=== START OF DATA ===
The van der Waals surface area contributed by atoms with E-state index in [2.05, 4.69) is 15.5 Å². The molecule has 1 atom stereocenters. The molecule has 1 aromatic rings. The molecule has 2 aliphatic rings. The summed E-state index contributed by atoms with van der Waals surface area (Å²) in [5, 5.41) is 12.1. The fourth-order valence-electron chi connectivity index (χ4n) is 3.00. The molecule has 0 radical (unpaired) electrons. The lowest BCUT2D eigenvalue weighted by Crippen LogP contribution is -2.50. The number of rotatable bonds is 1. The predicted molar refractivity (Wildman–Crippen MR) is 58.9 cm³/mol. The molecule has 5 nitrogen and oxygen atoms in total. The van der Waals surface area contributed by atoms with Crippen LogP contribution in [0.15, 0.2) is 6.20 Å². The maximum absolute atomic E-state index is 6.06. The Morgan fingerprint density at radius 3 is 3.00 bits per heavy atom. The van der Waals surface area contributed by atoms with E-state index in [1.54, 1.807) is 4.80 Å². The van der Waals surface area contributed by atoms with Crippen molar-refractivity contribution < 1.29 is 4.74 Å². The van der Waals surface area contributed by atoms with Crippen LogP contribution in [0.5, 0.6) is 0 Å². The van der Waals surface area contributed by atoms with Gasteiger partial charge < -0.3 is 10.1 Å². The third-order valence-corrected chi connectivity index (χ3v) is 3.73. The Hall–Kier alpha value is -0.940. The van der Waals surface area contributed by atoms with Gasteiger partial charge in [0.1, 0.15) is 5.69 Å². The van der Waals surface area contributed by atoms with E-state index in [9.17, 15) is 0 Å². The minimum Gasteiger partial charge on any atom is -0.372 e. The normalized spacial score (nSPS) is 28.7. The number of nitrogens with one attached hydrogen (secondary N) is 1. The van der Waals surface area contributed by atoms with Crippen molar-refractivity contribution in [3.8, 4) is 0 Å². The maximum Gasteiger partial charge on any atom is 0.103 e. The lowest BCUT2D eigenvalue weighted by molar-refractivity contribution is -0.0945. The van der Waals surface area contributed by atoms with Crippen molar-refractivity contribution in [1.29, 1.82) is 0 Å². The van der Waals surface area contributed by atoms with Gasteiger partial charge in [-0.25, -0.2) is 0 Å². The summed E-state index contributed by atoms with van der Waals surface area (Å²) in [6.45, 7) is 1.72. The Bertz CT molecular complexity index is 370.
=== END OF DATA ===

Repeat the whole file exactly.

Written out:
The van der Waals surface area contributed by atoms with E-state index in [2.05, 4.69) is 15.5 Å². The molecule has 1 atom stereocenters. The molecule has 1 aromatic rings. The molecule has 2 aliphatic rings. The summed E-state index contributed by atoms with van der Waals surface area (Å²) in [5, 5.41) is 12.1. The fourth-order valence-electron chi connectivity index (χ4n) is 3.00. The molecule has 0 radical (unpaired) electrons. The lowest BCUT2D eigenvalue weighted by Crippen LogP contribution is -2.50. The number of rotatable bonds is 1. The predicted molar refractivity (Wildman–Crippen MR) is 58.9 cm³/mol. The molecule has 5 nitrogen and oxygen atoms in total. The van der Waals surface area contributed by atoms with Crippen LogP contribution in [0.15, 0.2) is 6.20 Å². The maximum absolute atomic E-state index is 6.06. The Morgan fingerprint density at radius 3 is 3.00 bits per heavy atom. The van der Waals surface area contributed by atoms with E-state index in [1.54, 1.807) is 4.80 Å². The van der Waals surface area contributed by atoms with Crippen molar-refractivity contribution < 1.29 is 4.74 Å². The van der Waals surface area contributed by atoms with Crippen LogP contribution in [0.5, 0.6) is 0 Å². The van der Waals surface area contributed by atoms with Gasteiger partial charge < -0.3 is 10.1 Å². The third-order valence-corrected chi connectivity index (χ3v) is 3.73. The Hall–Kier alpha value is -0.940. The van der Waals surface area contributed by atoms with Gasteiger partial charge in [0.1, 0.15) is 5.69 Å². The van der Waals surface area contributed by atoms with E-state index in [9.17, 15) is 0 Å². The minimum Gasteiger partial charge on any atom is -0.372 e. The normalized spacial score (nSPS) is 28.7. The number of nitrogens with one attached hydrogen (secondary N) is 1. The van der Waals surface area contributed by atoms with Crippen molar-refractivity contribution in [3.8, 4) is 0 Å². The maximum Gasteiger partial charge on any atom is 0.103 e. The lowest BCUT2D eigenvalue weighted by molar-refractivity contribution is -0.0945. The van der Waals surface area contributed by atoms with Crippen molar-refractivity contribution in [1.29, 1.82) is 0 Å². The van der Waals surface area contributed by atoms with Gasteiger partial charge in [-0.25, -0.2) is 0 Å². The summed E-state index contributed by atoms with van der Waals surface area (Å²) in [6.45, 7) is 1.72. The Bertz CT molecular complexity index is 370.